When I first received my copy of Feminism from A to Z, I admit I was dubious. How well would a teenager appreciate being given a book whose contents were organized by the first letters of the alphabet?
But I was so wrong. In fact, the book immediately addressed my first concern by explaining its reasons for its organizing format. And as I began reading each of the chapters, it only took me until about letter D to realize I had just discovered a gold mine of ideas for how to work with young women to build feminist awareness into their identity.
The book also contains a section called “Feminist Herstory” for each letter, which ties in historical context to the part of feminism being discussed. For example, the first chapter, A is for Anger, talks about the role that emotional stereotypes play in keeping women from expressing anger, to their own detriment. The Feminist Herstory section then address the historical origins of the “angry feminist” stereotype, complete with an illustration of anti-suffragette cartoon propaganda, caricaturing suffragettes as ugly, angry, and unmarriageable.
As a history buff, I am thrilled to have these historical connections to read about for each of the key concepts explored in the book. But perhaps even more valuable than these historical connections are the book’s suggested activities. Each letter also has a “Try This” section, which gives the reader a concrete activity to undertake, sometimes creative, sometimes analytical, to come to a better understanding of their own connection to the concept. So, for example, under letter Z which is for Zero, the “Try This” exercise suggests making a blackout poem out of a sexist or otherwise hateful piece of writing that made you cringe. The process involves blacking out much of the text of the offending article until all you are left with is a poetic message. Looking forward to trying this activity on the next offending Pro-Trump piece I read.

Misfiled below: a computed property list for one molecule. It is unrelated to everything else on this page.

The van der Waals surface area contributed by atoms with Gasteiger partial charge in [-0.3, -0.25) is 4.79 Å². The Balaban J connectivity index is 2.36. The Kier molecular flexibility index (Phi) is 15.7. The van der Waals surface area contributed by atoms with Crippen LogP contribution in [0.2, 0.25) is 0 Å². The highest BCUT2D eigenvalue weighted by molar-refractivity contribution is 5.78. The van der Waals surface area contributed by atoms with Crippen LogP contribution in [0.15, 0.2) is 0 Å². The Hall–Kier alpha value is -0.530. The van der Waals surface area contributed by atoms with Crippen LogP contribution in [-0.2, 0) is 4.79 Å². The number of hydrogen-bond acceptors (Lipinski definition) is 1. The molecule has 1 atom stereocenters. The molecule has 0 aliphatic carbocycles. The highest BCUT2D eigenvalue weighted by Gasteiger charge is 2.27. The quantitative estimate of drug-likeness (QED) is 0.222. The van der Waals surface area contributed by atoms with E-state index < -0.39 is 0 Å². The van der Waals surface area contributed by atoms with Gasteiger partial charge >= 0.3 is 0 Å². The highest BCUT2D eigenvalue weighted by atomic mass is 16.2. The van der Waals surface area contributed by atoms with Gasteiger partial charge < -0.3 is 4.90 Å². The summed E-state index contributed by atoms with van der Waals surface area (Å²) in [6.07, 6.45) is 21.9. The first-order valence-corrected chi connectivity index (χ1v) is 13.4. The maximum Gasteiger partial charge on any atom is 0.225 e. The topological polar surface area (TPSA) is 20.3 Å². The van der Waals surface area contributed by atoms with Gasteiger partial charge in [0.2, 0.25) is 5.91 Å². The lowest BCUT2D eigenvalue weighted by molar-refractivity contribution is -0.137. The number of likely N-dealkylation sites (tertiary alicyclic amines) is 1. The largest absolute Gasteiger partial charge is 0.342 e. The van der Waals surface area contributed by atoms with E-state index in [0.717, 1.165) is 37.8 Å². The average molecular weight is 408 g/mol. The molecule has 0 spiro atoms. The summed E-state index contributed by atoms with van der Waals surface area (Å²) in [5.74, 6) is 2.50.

The author, Gayle E. Pittman, PhD, a professor of psychology and women’s studies at Sacramento City College, offers fascinating ways to frame subjects that one might not normally associate with feminism, including knitting and Easy Bake Ovens. Many of the other concepts highlight key aspects of feminism including awareness about violence against women and discussion of concepts like intersectionality and conformity.
This book could be particularly valuable to program officers and grantees looking for gender equality content to blend into a curriculum of empowerment for all young people. Boys as well as girls would benefit from exploring the concepts introduced in the book, and carrying out the creative and mind-expanding exercises.